Using her phone, she FaceTimed her children, who were sobbing in the car. Lori held the phone’s camera to their dad, allowing them to say goodbye. 

“It broke my heart into a million pieces.” 

Before she was told it was time to leave, Lori took a picture of her holding her husband’s hand. 

Due to COVID contagion, she was not allowed to stay the night. She came home and emailed and called friends, telling them, “It looks like this is the end.” 

The next morning, Saturday, March 21, Lori received a call from the ICU pulmonologist. 

“Ken has been more stable the last 8 or 10 hours,” he said. “I’m going to try and pull the ventilator.”

The doctor removed the respiratory tube from Ken’s throat, and miraculously, he could breathe on his own. 

Lori and her children clung to a new sense of hope. But the odds against her husband terrified Lori.

“It was like OK, let’s go one day at time.”

Because Lori and her children had been exposed to COVID-19, they had to quarantine. They could not see Ken as he slowly improved. They also could not see friends or family to seek support. Neighbors brought food to the family’s doorstep.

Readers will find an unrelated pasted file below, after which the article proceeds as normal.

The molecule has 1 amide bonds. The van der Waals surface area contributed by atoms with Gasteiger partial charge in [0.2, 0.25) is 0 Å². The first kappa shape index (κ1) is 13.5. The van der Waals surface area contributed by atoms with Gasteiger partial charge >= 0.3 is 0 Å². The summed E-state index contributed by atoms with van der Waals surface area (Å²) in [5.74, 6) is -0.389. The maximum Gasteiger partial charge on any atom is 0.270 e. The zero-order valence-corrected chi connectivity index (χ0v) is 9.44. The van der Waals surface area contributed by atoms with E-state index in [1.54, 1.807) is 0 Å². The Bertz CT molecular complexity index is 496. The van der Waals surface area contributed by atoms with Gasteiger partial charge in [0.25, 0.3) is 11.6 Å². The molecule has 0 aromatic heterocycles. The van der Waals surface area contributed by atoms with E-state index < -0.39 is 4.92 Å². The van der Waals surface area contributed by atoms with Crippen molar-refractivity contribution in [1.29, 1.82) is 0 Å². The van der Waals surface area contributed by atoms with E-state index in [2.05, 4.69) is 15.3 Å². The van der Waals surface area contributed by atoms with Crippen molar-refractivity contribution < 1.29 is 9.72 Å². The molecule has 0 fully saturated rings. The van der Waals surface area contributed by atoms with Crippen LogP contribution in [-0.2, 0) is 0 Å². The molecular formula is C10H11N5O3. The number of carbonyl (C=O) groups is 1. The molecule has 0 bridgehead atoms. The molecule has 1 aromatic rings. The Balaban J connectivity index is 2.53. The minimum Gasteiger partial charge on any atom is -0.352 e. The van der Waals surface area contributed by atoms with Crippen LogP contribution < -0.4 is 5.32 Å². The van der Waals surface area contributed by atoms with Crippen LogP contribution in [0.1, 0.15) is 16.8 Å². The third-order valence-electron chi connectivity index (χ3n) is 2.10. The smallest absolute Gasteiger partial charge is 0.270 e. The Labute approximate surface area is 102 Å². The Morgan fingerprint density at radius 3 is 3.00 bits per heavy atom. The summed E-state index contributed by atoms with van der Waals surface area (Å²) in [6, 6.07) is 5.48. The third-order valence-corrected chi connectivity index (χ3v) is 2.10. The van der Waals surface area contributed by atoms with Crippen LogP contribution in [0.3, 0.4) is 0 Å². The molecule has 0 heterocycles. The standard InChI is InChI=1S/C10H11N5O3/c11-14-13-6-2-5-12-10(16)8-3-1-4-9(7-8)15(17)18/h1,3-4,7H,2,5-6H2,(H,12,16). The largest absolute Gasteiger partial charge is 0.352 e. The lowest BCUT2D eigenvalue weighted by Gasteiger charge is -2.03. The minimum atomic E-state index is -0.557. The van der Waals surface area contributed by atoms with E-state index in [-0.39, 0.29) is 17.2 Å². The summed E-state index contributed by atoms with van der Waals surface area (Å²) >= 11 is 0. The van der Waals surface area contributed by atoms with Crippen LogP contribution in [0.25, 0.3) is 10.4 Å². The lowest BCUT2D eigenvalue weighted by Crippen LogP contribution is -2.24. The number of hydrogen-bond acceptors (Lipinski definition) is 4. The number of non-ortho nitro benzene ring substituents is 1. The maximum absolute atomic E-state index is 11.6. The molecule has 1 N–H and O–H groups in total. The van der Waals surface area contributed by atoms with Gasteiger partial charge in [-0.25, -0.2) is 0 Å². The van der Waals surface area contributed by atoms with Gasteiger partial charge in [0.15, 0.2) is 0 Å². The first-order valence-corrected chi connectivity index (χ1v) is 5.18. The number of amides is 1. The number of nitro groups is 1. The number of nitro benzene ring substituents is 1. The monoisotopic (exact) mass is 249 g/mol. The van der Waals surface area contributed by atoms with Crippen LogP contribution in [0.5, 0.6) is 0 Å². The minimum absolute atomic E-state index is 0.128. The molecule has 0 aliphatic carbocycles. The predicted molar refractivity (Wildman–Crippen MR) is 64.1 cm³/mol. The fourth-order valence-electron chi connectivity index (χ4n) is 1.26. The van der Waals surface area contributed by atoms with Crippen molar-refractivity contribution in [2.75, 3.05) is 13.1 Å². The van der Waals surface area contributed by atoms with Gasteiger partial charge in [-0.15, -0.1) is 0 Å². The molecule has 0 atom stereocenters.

When they were able to speak to Ken, he remained stoic. Rather than talk about his near-death experience, he told his family what he ate for lunch or which nurse was caring for him that day.

Ken had already had many emotional and heartfelt conversations with his family over the past 18 months as he took dose after dose of chemotherapy to keep him alive. He told his wife and children how much he loved them. He told his kids how proud he was of them and their accomplishments. He told his wife how fortunate  he was to have married the dark-haired reporter he met at the Wilkes-Barre Times Leader newspaper, where he worked as director of information technology, maintaining, fixing and cussing the large mainframe computers.

As he bided his time in the hospital room, trying to get stronger to come home, he told his family: “I love and miss you.” 

He also told them he understood he had the virus.

“Ken was relaxed,” Lori remembered. “We were the ones that were desperately trying to get to him.”

Over the next eight days, as Lori and her children remained in isolation, they clung to hope, and the belief Ken would somehow pull off another miracle. 

“It was heartbreaking,” Lori said. We didn’t know where he was with the whole COVID thing, because nobody knew if he would get worse or get better.”